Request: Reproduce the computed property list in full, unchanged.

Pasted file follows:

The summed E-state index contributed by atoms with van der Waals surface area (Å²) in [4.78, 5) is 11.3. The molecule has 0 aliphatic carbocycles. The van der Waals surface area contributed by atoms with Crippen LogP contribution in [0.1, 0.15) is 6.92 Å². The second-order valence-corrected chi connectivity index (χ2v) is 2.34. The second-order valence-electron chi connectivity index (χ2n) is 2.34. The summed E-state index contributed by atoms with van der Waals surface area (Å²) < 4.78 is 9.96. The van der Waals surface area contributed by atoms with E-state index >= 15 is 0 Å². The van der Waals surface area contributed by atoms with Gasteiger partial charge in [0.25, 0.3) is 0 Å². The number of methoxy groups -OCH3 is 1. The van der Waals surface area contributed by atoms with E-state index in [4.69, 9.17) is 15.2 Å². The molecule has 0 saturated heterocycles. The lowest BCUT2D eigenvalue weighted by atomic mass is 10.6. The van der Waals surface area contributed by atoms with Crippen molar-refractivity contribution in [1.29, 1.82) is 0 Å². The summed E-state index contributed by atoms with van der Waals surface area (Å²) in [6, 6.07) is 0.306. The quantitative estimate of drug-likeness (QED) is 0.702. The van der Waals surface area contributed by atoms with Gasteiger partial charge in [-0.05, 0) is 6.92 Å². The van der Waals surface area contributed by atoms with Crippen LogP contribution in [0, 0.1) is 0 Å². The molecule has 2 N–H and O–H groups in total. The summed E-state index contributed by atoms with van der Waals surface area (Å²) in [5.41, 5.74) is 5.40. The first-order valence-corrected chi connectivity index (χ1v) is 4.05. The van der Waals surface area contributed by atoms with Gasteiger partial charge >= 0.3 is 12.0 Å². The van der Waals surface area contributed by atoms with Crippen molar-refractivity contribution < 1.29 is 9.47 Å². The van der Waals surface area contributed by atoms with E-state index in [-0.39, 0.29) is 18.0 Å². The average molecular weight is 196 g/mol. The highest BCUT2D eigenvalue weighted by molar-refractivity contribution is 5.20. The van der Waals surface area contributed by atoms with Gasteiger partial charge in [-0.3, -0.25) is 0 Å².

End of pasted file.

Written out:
The summed E-state index contributed by atoms with van der Waals surface area (Å²) in [4.78, 5) is 11.3. The molecule has 0 aliphatic carbocycles. The van der Waals surface area contributed by atoms with Crippen LogP contribution in [0.1, 0.15) is 6.92 Å². The second-order valence-corrected chi connectivity index (χ2v) is 2.34. The second-order valence-electron chi connectivity index (χ2n) is 2.34. The summed E-state index contributed by atoms with van der Waals surface area (Å²) < 4.78 is 9.96. The van der Waals surface area contributed by atoms with E-state index >= 15 is 0 Å². The van der Waals surface area contributed by atoms with Gasteiger partial charge in [0.25, 0.3) is 0 Å². The number of methoxy groups -OCH3 is 1. The van der Waals surface area contributed by atoms with E-state index in [4.69, 9.17) is 15.2 Å². The molecule has 0 saturated heterocycles. The lowest BCUT2D eigenvalue weighted by atomic mass is 10.6. The van der Waals surface area contributed by atoms with Crippen molar-refractivity contribution in [1.29, 1.82) is 0 Å². The summed E-state index contributed by atoms with van der Waals surface area (Å²) in [6, 6.07) is 0.306. The quantitative estimate of drug-likeness (QED) is 0.702. The van der Waals surface area contributed by atoms with Gasteiger partial charge in [-0.05, 0) is 6.92 Å². The van der Waals surface area contributed by atoms with Crippen LogP contribution in [0, 0.1) is 0 Å². The molecule has 2 N–H and O–H groups in total. The summed E-state index contributed by atoms with van der Waals surface area (Å²) in [5.41, 5.74) is 5.40. The first-order valence-corrected chi connectivity index (χ1v) is 4.05. The van der Waals surface area contributed by atoms with Gasteiger partial charge >= 0.3 is 12.0 Å². The van der Waals surface area contributed by atoms with Crippen molar-refractivity contribution < 1.29 is 9.47 Å². The van der Waals surface area contributed by atoms with E-state index in [-0.39, 0.29) is 18.0 Å². The average molecular weight is 196 g/mol. The highest BCUT2D eigenvalue weighted by molar-refractivity contribution is 5.20. The van der Waals surface area contributed by atoms with Gasteiger partial charge in [-0.3, -0.25) is 0 Å².